City That Drinks
Java Moon Café
Penn Station, 1515 N. Charles St.
Published: June 19, 2013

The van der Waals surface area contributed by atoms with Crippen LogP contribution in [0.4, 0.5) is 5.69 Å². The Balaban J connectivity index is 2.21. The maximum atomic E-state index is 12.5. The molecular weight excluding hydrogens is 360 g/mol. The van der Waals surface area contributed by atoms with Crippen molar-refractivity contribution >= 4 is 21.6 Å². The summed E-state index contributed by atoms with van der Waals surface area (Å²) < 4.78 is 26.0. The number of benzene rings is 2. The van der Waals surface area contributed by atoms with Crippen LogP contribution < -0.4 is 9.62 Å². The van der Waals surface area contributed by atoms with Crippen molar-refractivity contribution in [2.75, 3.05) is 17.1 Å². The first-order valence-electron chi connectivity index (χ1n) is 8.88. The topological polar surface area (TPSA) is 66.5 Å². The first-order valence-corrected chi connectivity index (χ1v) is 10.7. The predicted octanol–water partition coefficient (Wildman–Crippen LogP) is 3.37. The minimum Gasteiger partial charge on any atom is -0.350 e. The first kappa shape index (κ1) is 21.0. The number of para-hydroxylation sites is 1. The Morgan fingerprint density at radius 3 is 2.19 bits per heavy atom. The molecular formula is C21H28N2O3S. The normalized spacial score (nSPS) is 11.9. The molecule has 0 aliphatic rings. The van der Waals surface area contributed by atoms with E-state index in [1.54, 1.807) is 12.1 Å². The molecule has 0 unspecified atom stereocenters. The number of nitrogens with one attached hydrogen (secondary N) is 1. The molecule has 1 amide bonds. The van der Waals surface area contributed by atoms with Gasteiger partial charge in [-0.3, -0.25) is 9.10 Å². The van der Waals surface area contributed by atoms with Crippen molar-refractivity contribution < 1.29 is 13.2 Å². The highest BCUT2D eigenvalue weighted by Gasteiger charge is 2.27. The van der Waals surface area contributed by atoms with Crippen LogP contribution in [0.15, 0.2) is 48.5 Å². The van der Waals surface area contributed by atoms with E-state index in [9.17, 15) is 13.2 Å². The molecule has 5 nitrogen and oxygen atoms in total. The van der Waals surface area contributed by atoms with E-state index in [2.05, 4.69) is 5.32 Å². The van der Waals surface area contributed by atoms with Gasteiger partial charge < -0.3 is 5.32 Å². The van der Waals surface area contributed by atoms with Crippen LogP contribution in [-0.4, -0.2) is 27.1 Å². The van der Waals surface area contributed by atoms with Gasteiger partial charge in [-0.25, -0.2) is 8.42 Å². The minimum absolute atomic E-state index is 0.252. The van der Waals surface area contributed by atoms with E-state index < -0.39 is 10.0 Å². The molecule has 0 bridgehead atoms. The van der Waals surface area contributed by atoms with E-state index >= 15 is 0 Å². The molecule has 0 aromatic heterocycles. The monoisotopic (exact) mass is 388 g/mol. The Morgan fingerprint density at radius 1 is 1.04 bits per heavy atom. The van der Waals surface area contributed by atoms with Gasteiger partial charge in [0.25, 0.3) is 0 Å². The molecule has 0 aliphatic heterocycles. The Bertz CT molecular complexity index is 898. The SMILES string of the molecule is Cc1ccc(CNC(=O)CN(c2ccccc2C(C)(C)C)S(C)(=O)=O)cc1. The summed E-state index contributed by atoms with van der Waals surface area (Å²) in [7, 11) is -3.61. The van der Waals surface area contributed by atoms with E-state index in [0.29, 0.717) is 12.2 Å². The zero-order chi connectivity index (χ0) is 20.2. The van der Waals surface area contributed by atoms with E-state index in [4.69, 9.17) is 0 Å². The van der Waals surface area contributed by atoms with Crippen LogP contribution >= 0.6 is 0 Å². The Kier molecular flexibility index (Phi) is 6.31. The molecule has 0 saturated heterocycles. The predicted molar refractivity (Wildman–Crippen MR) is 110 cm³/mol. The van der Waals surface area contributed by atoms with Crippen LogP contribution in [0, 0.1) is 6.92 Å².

One of our preferred methods of killing time before a plane’s departure time is getting a drink—though we once missed a plane because of this and were forced to spend the night in BWI. With no flights in our near-future and a slight yen for the atmosphere of departures and arrivals, we thought, Why not get a beer at the train station?, hoping to find the bustling, sometimes convivial atmosphere we’ve found at airport bars. So, without even a train to catch, we stopped in at the Java Moon Café after work one Thursday. We discovered a slammed bar. A diverse crowd occupied the plastic tables and chairs clustered in the small-ish space, immediately by the Charles Street entrance to Penn Station. A dreadlocked guitar player was strumming away, soon to be joined by a man with a djembe drum. Every barstool at the front was taken, and the pleasant-seeming bartender was contending cheerfully with a small crowd standing off to the side of the bar. (There is no table service.) Two flat-screens loom above the bar: One played the U.S. Open, the other read out train times. As we like to sit at the bar when we drink, we were somewhat discouraged and decided to try the Java Moon Café—actually an outpost of a New Jersey franchise—another time. We found ourselves back on a Sunday afternoon, waiting for a loved one to return from New York. The bar was dead. The weekend bartender explained that this, relentlessly, was the weekend crowd. But our $5 Loose Cannon was cold, and the midnight blue-painted bar, which had seemed rather lacking in atmosphere on Thursday, was sunny and clean. An elderly couple came in with bags, which they set down at a table. The man ordered a Shocktop and his wife asked for a seltzer with lime. “I just have tonic,” the bartender replied. Disappointed, she ordered a water with lemon. “Do you have lime?” she queried moments later, as the bartender was filling her glass. “Yeah. . . . You want it all,” he quipped. As he set down the water in front of her, we could smell the citrus from a plastic barstool away.
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